Whether Maya Wiley or Kathryn Garcia, a Woman Mayor Could Save N.Y.C.

Supported by
Michelle Goldberg

Opinion Columnist
Last week I wrote about why I thought Eric Adams is very marginally preferable to Andrew Yang in New York City’s Democratic mayoral primary. Yang is likable, and I can see why people have gravitated to his sunny vision of a vibrant, business-friendly city. But electing a totally inexperienced mayor buoyed by hedge fund billionaires and singularly focused on public order seems potentially calamitous. Not because public order isn’t important — everyone wants a safe city — but because it has to be balanced with a commitment to justice.
Adams, the Brooklyn borough president, is also buoyed by hedge fund billionaires — as The New York Times reported, increasingly more so than Yang, since some donors have stepped up their support as he’s surged into the lead. But, I figured, Adams understands how the city works, and will owe his power to Black voters who are demanding protection from both crime and over-policing.
That said, an Adams mayoralty would likely be pretty terrible. He has a penchant for dishonesty and demagogy, and both were on full display when he accused Yang and Kathryn Garcia of racism because they had the temerity to join forces against him.
“For them to come together like they are doing in the last three days, they’re saying we can’t trust a person of color to be the mayor of the City of New York,” he said over the weekend. (Yang is, needless to say, a person of color.) Some of Adams’s surrogates went further, saying that Yang and Garcia are engaging in “voter suppression” and trying to “disenfranchise Black voters.”
On the cusp of an election that will determine the future of post-Covid New York, it feels as if we’re staggering toward catastrophe. Both of the male front-runners are, for different reasons, unsuited to the office. New York cannot afford a leader who doesn’t know how to do the job. It can’t afford a mayor who has, as The Times reported, repeatedly pushed “the boundaries of campaign-finance and ethics laws,” and could spend four years mired in scandal, using race to deflect every criticism. Among the leading candidates, our only hope lies with the women, Garcia and Maya Wiley.
I say this not because I so desperately want a female mayor; it would be nice to have a woman in charge, but right now gender representation is the least of the city’s problems. Gender, however, is clearly playing a role in this race.
One recent poll asked voters to name their second-choice candidates. For all the well-known male candidates, the most common second choice was also a man. For the female candidates, the most common second choice was another woman. More than a moderate lane and a progressive lane in this primary, there’s a men’s lane and a women’s lane. And the men’s lane is a disaster.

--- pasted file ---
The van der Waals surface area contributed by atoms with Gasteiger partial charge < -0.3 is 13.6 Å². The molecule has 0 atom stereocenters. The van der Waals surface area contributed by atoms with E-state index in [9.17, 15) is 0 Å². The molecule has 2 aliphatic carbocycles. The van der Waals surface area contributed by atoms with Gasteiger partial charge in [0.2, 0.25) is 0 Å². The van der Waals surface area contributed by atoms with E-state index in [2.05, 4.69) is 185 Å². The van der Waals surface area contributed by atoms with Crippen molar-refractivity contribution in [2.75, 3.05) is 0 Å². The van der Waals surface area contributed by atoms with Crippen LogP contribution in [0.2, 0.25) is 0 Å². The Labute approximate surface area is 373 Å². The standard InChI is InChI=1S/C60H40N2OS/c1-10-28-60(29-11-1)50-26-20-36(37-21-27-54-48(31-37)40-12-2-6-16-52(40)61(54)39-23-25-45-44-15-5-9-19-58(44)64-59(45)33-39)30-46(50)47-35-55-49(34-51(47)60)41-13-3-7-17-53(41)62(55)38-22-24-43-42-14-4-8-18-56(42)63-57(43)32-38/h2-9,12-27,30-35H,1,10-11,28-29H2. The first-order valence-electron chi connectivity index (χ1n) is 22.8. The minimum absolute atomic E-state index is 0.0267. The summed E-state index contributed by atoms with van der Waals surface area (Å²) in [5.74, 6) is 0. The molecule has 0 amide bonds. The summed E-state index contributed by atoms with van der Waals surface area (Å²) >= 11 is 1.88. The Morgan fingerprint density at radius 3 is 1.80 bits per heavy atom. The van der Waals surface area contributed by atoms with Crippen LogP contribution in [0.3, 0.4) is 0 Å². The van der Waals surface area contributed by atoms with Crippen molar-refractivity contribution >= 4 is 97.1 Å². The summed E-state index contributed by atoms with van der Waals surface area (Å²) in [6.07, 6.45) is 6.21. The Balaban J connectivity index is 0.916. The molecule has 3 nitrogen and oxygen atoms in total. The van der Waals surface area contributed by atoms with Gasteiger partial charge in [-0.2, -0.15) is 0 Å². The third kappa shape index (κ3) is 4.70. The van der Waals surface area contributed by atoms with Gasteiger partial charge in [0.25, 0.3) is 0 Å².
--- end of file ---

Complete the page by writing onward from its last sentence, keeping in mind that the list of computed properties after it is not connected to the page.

Adams’s charges of bigotry are flamboyantly cynical, gleefully exploiting liberal taboos about pushing back on most invocations of racism. Worse than that, the Adams campaign is using justified horror about voter suppression nationally to sow doubt about the legitimacy of this election, an almost Trumpian move.
The New York public advocate, Jumaane Williams, determined to stop Yang, recently announced he was ranking Adams, but on Monday spoke out about the rhetoric coming from the Adams camp. “It is disingenuous and dangerous to play on the very real and legitimate fears of bigotry and voter disenfranchisement by pretending it’s present where it’s not,” Williams said.
What Adams is doing is particularly treacherous because there’s a distinct chance that he could win a plurality of first-place votes and still lose Tuesday’s election. A new Ipsos poll shows Adams leading, but an accompanying analysis points out that he “currently is the first choice for only about a quarter of likely Democratic primary voters. This means there is significant opportunity for voters’ second, third, fourth and fifth options to swing the race.”
If that happens, Adams is setting his supporters up to believe that the election was stolen from them. It demonstrates a contempt for democracy — New Yorkers voted overwhelmingly to adopt ranked-choice voting in 2019 — and for the ability of this beleaguered city to move forward under anyone but him.
That makes it all the more urgent that someone besides Adams leads New York’s recovery. My ideal candidate would have Wiley’s politics and Garcia’s technocratic experience, but either one of them is capable of saving this city.
A Wiley victory would be inspirational; she combines Yang’s sense of fun with a deep background in civil rights and an understanding of how City Hall functions. A Garcia victory would be reassuring; no one has done more to keep New York running during calamities from Hurricane Sandy to the pandemic. Ideologically, Garcia is a centrist, but devotion to public service, to making government function well, is itself a progressive value.
New York is in trouble and deserves someone who is neither a neophyte nor a bully. We need, at a minimum, someone decent and competent who understands the bureaucracy the mayor commands. If she doesn’t win, we’re in for a rough four years.
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